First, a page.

How to photograph the space station crossing the moon?

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Jaquelin Bode asked a question: How to photograph the space station crossing the moon?
Asked By: Jaquelin Bode
Date created: Wed, Jul 14, 2021 9:21 AM
Date updated: Sun, Dec 25, 2022 3:12 PM

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Top best answers to the question «How to photograph the space station crossing the moon»

To photograph the ISS, you'll need to capture a sequence of images - typically 8 to 20 seconds each depending on the focal length - which can be combined later to become a single streak of light. It's a similar process to photographing star trails.

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It takes about four minutes to cross the sky, although depending on exactly when you see it, the ISS can fade quickly. Because of this, taking a photograph of the ISS requires patience and careful planning down to the second. The next time it flies over your location may be a few weeks away, or it may be tonight.

The photo above was made by superimposing 13 separate images of the ISS passing in front of the Moon into one. Once the team knew when the pass would happen, they used a digital camera to fire a ...

Read more: How and when to photograph the moon If you see the ISS just after sunset (or just before sunrise), it will likely remain blazingly bright right across the sky. If you see it again 90 minutes later on its second pass, the sun will have sunk further, and its rays will only catch the solar panels until the ISS is perhaps third of the ...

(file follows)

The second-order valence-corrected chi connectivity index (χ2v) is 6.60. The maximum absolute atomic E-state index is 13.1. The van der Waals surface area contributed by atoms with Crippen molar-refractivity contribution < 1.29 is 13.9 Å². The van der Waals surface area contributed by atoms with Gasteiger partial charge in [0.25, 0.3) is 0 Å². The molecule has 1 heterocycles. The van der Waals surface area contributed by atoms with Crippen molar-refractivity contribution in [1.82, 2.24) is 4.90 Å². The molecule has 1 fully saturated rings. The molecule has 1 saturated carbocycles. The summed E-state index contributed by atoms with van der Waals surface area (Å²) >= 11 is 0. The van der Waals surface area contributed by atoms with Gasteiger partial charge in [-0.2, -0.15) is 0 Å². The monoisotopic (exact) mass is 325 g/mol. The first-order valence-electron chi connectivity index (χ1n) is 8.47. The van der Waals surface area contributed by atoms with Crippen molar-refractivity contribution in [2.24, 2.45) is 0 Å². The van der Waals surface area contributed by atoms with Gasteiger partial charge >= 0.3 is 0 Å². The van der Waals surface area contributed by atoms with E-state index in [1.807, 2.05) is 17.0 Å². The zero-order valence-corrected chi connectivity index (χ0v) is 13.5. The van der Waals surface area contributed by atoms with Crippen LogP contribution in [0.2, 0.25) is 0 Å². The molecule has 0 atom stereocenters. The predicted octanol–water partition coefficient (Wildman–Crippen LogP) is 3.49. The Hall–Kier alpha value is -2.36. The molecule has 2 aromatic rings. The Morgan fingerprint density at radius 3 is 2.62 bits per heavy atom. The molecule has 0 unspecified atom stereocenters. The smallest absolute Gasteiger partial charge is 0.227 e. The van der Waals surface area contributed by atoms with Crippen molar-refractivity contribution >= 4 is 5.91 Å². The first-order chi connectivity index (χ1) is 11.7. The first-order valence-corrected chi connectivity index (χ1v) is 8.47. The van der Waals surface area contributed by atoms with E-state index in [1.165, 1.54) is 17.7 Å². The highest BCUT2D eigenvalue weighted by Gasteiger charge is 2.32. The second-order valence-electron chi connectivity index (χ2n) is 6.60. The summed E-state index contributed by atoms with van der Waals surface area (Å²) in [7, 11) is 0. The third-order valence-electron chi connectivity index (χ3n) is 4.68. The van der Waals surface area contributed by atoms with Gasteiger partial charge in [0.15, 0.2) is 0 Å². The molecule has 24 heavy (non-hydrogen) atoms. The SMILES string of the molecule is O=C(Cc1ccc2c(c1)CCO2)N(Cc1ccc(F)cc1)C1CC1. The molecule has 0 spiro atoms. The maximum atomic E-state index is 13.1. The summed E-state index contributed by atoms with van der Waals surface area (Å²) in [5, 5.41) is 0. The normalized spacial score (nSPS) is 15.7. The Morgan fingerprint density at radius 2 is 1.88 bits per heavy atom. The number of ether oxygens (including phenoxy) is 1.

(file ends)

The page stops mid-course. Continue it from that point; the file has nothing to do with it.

One such photographer is Andrew McCarthy, based in Sacramento, California. Two days ago, at 2.44 am PST, he was recording a video using his telescope and camera of the International Space Station (ISS) crossing the moon when he noticed something odd. McCarthy planned to capture the ISS crossing the moon, but the images he recorded, startled him.

A crop of the photo showing a closer view of the ISS flying across the face of the Moon. The camera and lens were mounted on an equatorial mount (which in turn was on top of a tripod).

The most challenging photo I have ever taken was the International Space Station (ISS) transiting the Moon. I failed four times before catching it on the fifth attempt. Once I successfully captured this photo, I took it to the Sun. This article is about what it takes to capture this photo.

Photographing the International Space Station from Your Own Backyard. 01.06.12. Multiple images of the International Space Station flying over the Houston area have been combined into one composite image to show the progress of the station as it crossed the face of the moon in the early evening of Jan. 4. Photo credit: NASA.

Space Station Crosses Moon's Face in Stunning New Photo… An amazing new photograph shows the International Space Station (ISS) crossing in front of the bright and seemingly enormous moon.

Incredible images show the space station crossing the MOON. Photographer Andy Smith snapped these incredible shots yesterday; He was trying to get a photo of the so-called 'blood moon' from England

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